When it comes to politics, the cost of moderation can be high, tearing families apart and threatening to destroy human lives.
Issues that are not solved by lawmakers — whether they’re rights that go unsecured or inequality that goes unfixed — have a tangible impact on people. In short, moderation for moderation’s sake isn’t worth celebrating. Sen. Kyrsten Sinema, D-Ariz., is learning that lesson this week.
Sinema’s opposition to two key spending bills in President Joe Biden’s agenda is yet to be explained, and Arizonans are fed up. Her position is somewhat similar to that of Sen. Joe Manchin, D-W.Va., another self-styled moderate who has voiced opposition to the legislation.
Manchin has haggled the Biden administration over the cost of the bills, and he has faced backlash in West Virginia for his centrism. Activists even kayaked to his houseboat to protest against him last week.
However, unlike Manchin, Sinema hasn’t specified a price tag she would accept; her only gripe is that it’s too costly in her view. But the people who have empowered her want actual life improvements in return. For them, meaningless moderation won’t do.
On Sunday, Sinema was questioned about her stance by members of Living United for Change in Arizona (LUCHA), an advocacy group focused on racial, economic and social justice. LUCHA and the Latino communities it has mobilized were largely responsible for helping Sinema win her first U.S. House race in 2012, as well as her first race for Senate in 2018.
Sinema ducked off into a bathroom at Arizona State University, where she is a lecturer in the School of Social Work, and LUCHA members followed her to denounce her stonewalling and to ask her to support a pathway to citizenship for Dreamers, teens and young adults who lack legal status after having been brought to the United States as children. (Her office has been noncommittal on whether she supports one.)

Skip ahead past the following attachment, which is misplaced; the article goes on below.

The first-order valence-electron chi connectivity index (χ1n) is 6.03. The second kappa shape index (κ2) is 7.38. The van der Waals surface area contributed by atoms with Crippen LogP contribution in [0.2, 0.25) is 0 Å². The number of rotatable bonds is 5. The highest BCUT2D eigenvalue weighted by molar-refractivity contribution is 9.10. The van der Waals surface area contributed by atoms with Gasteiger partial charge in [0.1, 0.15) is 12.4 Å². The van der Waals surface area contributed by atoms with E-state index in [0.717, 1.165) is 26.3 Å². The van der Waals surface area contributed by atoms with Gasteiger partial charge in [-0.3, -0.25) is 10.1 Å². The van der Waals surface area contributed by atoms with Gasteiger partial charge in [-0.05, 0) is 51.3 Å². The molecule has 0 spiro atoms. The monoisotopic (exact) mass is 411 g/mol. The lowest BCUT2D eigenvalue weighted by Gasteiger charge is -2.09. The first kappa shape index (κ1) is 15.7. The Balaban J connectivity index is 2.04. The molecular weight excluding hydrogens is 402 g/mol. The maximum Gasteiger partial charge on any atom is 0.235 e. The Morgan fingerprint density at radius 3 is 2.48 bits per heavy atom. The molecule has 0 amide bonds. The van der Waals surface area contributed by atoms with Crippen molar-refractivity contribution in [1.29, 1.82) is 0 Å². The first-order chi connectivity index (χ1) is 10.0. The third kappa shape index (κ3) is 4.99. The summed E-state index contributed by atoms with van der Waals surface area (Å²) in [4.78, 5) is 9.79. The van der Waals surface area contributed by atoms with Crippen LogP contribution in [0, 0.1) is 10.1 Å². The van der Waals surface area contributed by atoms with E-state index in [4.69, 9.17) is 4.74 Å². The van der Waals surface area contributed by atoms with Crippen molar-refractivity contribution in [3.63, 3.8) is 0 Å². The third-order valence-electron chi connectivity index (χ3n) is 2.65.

Sinema has steadily relied on nonwhite voters — Latinos, especially — to win races in Arizona.
“We knocked on doors for you to get you elected,” said a voice who identified herself as an immigrant named Blanca. “And we can get you out of office if you don’t support what you promised us.”
Sinema called the protest “unlawful” and “not legitimate” in a statement, so she’s clearly not thrilled about the accountability thing. And she probably wasn’t too excited when she was confronted again by a Dreamer on Monday, either.
But these constituents are right to criticize. Sinema has steadily relied on nonwhite voters — Latinos, especially — to win races in Arizona. And although she is talking like a moderate now, she has shown a tendency to waffle over the years merely out of political convenience.
Voter outreach groups like LUCHA, that focus heavily on Black and brown communities, have been essential to Democratic victories across the state, including Sinema's wins. Exploding population growth among Latinos in the state in recent decades helped bring some previously out-of-reach districts into contention for local Democrats, particularly in densely populated Maricopa County. From 1990 to 2010, the Hispanic population in that county grew by more than 225 percent.
The senator’s obstinate approach to dealmaking may earn her praise in the national media, where moderates are essentially characters in a political storyline, but it’s not doing her any favors at home, where Arizonans will feel the effects of her needless penny-pinching.
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